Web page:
Anderson Kelliher didn’t seem to realize that Minneapolis already has full-time bus lanes on city streets.

To diagram the complicated rhetorical maneuver that’s happening here: The person responsible for roadblocking has rhetorically shifted to taking credit for a historic first — at some undetermined future date — for a thing the city has already done multiple times.

What did the 15 members of the Minneapolis legislative delegation who funded the bulk of the $60 million E Line bus rapid transit tell the city about full-time bus lanes?

The legislators say that failing to include full-time bus lanes risks “Schedule interruptions and delays will suppress ridership, and is tantamount to forcing the route to fail, the effort and resource it took to create it will have been wasted.”

Emily Koski misstated Metro Transit’s position

Let’s reiterate the fact that Metro Transit is on record with their support of the full-time lanes. Ward 11 Council Member Emily Koski can probably be forgiven for misstating Metro Transit’s position (suggesting they support part-time lanes), because she seemed to be teeing up the questions Margaret Anderson Kelliher wanted to have asked.

Ward 10 CM Aisha Chughtai spoke up to correct the record: “Using the word ‘support’ feels like a little bit of an exaggeration of what the letter actually says. The letter doesn’t support or endorse the dynamic [part-time] lanes, but makes some requests of the city should we choose to move forward with dynamic lanes.”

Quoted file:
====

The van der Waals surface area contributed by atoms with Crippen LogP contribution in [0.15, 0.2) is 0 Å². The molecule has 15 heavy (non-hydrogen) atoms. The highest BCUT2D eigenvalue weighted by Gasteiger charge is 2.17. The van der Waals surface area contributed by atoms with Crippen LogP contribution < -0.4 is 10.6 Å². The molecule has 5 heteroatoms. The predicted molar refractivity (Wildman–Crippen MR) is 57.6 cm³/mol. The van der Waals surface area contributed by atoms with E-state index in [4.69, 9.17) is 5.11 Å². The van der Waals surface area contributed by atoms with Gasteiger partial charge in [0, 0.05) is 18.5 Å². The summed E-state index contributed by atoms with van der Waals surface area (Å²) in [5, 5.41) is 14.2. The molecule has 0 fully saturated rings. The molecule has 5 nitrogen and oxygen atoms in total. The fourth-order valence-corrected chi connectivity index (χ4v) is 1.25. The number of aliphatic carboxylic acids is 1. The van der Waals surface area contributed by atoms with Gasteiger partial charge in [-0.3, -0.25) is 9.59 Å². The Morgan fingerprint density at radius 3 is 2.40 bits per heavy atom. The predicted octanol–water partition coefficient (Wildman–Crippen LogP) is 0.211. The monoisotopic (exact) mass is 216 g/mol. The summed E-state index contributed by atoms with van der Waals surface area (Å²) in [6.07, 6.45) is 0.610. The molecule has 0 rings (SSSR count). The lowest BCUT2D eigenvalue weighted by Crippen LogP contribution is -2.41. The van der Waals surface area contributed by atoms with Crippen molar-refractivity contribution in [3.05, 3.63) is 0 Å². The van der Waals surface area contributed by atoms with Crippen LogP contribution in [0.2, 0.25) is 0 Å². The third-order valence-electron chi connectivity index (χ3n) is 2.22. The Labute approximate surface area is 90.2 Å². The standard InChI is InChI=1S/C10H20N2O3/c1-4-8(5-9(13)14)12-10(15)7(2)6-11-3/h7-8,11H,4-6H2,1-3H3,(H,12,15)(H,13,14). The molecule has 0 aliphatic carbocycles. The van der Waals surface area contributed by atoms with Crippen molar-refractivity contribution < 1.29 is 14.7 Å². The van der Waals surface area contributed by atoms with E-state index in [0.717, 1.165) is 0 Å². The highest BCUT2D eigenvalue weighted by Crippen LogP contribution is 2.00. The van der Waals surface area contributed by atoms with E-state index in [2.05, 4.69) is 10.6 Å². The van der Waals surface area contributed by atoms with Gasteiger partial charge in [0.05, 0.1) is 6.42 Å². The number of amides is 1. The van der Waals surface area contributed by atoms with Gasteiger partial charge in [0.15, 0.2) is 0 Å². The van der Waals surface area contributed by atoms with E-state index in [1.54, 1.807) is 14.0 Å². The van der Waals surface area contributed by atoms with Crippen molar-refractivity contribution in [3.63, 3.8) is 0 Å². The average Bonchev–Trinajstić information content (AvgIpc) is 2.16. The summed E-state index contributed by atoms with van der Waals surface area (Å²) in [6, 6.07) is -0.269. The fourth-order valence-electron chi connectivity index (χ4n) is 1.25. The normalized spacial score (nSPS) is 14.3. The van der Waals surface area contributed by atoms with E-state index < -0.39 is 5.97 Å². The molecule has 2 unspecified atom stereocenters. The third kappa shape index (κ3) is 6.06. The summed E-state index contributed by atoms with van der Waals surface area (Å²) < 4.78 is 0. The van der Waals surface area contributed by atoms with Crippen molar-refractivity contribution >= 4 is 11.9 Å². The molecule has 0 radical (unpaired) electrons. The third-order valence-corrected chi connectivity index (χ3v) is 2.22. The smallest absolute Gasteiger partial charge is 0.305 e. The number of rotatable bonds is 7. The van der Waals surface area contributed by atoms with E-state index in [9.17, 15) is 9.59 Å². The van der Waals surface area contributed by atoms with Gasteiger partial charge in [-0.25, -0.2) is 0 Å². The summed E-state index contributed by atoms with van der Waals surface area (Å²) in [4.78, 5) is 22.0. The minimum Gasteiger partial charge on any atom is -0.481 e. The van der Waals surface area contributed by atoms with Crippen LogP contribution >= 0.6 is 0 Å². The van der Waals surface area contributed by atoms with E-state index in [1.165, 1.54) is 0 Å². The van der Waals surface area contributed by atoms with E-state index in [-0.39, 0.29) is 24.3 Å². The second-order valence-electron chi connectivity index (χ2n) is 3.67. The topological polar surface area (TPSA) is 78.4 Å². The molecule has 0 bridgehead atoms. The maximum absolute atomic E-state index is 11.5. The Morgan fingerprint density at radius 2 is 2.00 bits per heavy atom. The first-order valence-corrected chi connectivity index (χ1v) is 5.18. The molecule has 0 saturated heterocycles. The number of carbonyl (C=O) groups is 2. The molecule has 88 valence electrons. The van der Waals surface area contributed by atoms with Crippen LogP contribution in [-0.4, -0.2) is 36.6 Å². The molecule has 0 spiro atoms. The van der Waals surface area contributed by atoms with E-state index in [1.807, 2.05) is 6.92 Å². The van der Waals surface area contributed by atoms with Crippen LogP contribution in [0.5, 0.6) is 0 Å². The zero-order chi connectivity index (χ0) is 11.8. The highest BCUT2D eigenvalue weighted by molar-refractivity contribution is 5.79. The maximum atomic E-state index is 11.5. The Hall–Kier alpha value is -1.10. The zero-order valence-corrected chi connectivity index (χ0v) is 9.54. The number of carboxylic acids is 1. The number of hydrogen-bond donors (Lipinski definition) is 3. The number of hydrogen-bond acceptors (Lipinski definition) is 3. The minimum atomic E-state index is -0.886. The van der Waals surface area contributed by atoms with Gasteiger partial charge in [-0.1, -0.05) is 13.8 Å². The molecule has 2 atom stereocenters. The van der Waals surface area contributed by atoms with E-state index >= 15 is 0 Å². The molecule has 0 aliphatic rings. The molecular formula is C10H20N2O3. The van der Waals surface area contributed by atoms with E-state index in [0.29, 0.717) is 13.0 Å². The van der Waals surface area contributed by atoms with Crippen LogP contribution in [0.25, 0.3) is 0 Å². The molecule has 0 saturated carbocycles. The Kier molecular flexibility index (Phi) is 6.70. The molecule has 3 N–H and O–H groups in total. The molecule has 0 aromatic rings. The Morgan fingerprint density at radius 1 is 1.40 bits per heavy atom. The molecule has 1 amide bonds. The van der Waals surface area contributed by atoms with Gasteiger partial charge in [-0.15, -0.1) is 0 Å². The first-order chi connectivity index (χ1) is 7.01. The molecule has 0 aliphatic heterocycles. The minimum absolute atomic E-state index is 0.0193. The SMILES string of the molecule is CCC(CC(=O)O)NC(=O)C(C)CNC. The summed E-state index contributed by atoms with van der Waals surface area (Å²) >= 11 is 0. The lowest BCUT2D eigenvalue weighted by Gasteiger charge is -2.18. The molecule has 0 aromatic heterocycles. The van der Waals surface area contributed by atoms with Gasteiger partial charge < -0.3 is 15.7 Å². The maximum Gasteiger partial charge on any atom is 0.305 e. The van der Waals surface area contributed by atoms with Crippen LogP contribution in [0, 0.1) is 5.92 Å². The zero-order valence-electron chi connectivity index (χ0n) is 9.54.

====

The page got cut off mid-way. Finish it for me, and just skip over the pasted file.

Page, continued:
BREAKING: Parking concerns are probably still a concern

Almost all the things that make the Uptown Association unhappy are still definitely happening. They didn’t like the bike lanes. They didn’t like the medians. Many didn’t like the fact that the road was going to be closed for construction for an extended period. This last point is something that was never negotiable. It’s an old street. At a certain point reconstruction is going to happen.

Klugman, the city’s traffic engineer, mentioned the intention to implement parking meters north of 28th Street. The idea of paying a few dollars to park will surely displease business owners further. Taken together, I don’t think anyone who hated the reconstruction is going to be mollified by potentially stripping down the bus lanes. It could end up being one of those compromises that makes things worse, while making nobody happy.